• Here, the social media intermediaries offering messaging services will have the responsibility to help law enforcement agencies identify and track the first originator of any contentious or problematic information.
      • This can only be executed through an order of a competent court or the Competent Authority under Section 69 of the Act and must only be employed as a measure of last resort.
  • Unlawful information removal
    • An intermediary upon receiving actual knowledge in the form of an order by a court or being notified by the appropriate govt. or its agencies through authorized officer should not host or publish any information which is prohibited under any law in relation to the interest of the sovereignty and integrity of India, public order, friendly relations with foreign countries, etc.

New Guidelines for OTT Platforms, News Publishers & Digital Media

Over-the-top (OTT) Platforms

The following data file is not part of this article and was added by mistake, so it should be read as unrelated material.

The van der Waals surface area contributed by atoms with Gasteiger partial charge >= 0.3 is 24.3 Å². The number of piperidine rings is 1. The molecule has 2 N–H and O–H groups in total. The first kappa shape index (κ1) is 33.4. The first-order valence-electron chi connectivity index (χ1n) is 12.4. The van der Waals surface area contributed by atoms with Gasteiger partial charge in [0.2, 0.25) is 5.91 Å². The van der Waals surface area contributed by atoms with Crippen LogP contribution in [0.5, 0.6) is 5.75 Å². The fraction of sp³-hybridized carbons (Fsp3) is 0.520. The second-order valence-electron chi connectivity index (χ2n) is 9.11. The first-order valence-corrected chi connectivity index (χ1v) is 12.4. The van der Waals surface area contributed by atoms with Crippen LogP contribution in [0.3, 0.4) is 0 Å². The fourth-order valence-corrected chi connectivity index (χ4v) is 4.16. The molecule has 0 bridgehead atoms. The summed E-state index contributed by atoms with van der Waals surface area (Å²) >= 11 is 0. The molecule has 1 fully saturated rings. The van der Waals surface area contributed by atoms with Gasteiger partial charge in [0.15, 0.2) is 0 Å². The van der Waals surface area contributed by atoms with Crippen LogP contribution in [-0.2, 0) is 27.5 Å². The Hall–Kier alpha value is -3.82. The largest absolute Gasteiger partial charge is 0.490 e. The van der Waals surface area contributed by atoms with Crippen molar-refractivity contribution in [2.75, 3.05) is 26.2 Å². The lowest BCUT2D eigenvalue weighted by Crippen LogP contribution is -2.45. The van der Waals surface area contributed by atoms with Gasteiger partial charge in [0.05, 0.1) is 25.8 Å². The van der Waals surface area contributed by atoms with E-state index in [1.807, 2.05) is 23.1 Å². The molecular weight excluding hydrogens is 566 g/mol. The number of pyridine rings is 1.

• The new rules call OTT platforms ‘publishers of online curated content’.
  • They would have to self-classify the content into five categories based on age.
    • U (Universal)
    • U/A 7+
    • U/A 13+
    • U/A 16+
    • A (Adult)
  • OTT platforms would be required to provide parental lock systems for content classified U/A 13+ or higher, and have age verification mechanism for content classified as ‘Adult’.
  • The rating for the content should be prominently displayed before the programme starts so that users can make informed decisions based on suitability. Along with the rating, the content’s description should also be provided with a viewer discretion message if applicable.

Read in detail about OTT Platforms in India in the linked article.

News Publishers

  • Publishers of news on digital media should observe Norms of Journalistic Conduct of the Press Council of India and the Programme Code under the Cable Television Networks Regulation Act 1995 in order to provide a level playing field between the offline (Print, TV) and digital media.

Grievance redressal mechanism

  • A three-level grievance redressal mechanism has been mandated with different levels of self-regulation. They are:
  • Level-I: Self-regulation by the publishers
    • Publisher should appoint a Grievance Redressal Officer who is a resident of India.